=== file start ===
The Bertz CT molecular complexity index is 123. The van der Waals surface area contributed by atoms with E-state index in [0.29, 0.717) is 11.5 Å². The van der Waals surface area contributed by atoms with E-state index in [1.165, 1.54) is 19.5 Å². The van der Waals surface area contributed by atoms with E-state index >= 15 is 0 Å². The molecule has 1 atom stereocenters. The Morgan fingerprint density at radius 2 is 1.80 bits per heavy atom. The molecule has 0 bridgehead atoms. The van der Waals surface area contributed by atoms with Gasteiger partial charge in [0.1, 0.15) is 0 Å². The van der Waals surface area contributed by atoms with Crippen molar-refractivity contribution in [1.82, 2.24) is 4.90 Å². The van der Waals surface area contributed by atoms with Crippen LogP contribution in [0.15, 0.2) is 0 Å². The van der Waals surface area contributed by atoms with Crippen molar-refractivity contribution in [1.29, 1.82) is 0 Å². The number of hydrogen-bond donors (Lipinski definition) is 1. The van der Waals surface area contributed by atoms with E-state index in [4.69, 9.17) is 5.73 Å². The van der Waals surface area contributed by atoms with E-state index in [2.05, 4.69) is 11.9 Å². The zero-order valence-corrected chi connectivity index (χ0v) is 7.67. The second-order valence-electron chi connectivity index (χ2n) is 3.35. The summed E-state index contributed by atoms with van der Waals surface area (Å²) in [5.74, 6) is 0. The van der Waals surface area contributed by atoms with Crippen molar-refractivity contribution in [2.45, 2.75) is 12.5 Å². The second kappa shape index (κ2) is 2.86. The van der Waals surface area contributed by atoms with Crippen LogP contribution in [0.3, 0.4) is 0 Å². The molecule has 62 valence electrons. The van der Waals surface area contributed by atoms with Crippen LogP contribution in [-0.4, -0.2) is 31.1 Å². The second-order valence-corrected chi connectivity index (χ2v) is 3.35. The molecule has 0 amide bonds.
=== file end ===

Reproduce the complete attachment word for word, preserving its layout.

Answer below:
The Bertz CT molecular complexity index is 123. The van der Waals surface area contributed by atoms with E-state index in [0.29, 0.717) is 11.5 Å². The van der Waals surface area contributed by atoms with E-state index in [1.165, 1.54) is 19.5 Å². The van der Waals surface area contributed by atoms with E-state index >= 15 is 0 Å². The molecule has 1 atom stereocenters. The Morgan fingerprint density at radius 2 is 1.80 bits per heavy atom. The molecule has 0 bridgehead atoms. The van der Waals surface area contributed by atoms with Gasteiger partial charge in [0.1, 0.15) is 0 Å². The van der Waals surface area contributed by atoms with Crippen molar-refractivity contribution in [1.82, 2.24) is 4.90 Å². The van der Waals surface area contributed by atoms with Crippen LogP contribution in [0.15, 0.2) is 0 Å². The van der Waals surface area contributed by atoms with Crippen molar-refractivity contribution in [1.29, 1.82) is 0 Å². The number of hydrogen-bond donors (Lipinski definition) is 1. The van der Waals surface area contributed by atoms with E-state index in [4.69, 9.17) is 5.73 Å². The van der Waals surface area contributed by atoms with E-state index in [2.05, 4.69) is 11.9 Å². The zero-order valence-corrected chi connectivity index (χ0v) is 7.67. The second-order valence-electron chi connectivity index (χ2n) is 3.35. The summed E-state index contributed by atoms with van der Waals surface area (Å²) in [5.74, 6) is 0. The van der Waals surface area contributed by atoms with Crippen molar-refractivity contribution in [2.45, 2.75) is 12.5 Å². The second kappa shape index (κ2) is 2.86. The van der Waals surface area contributed by atoms with Crippen LogP contribution in [0.3, 0.4) is 0 Å². The molecule has 62 valence electrons. The van der Waals surface area contributed by atoms with Crippen LogP contribution in [-0.4, -0.2) is 31.1 Å². The second-order valence-corrected chi connectivity index (χ2v) is 3.35. The molecule has 0 amide bonds.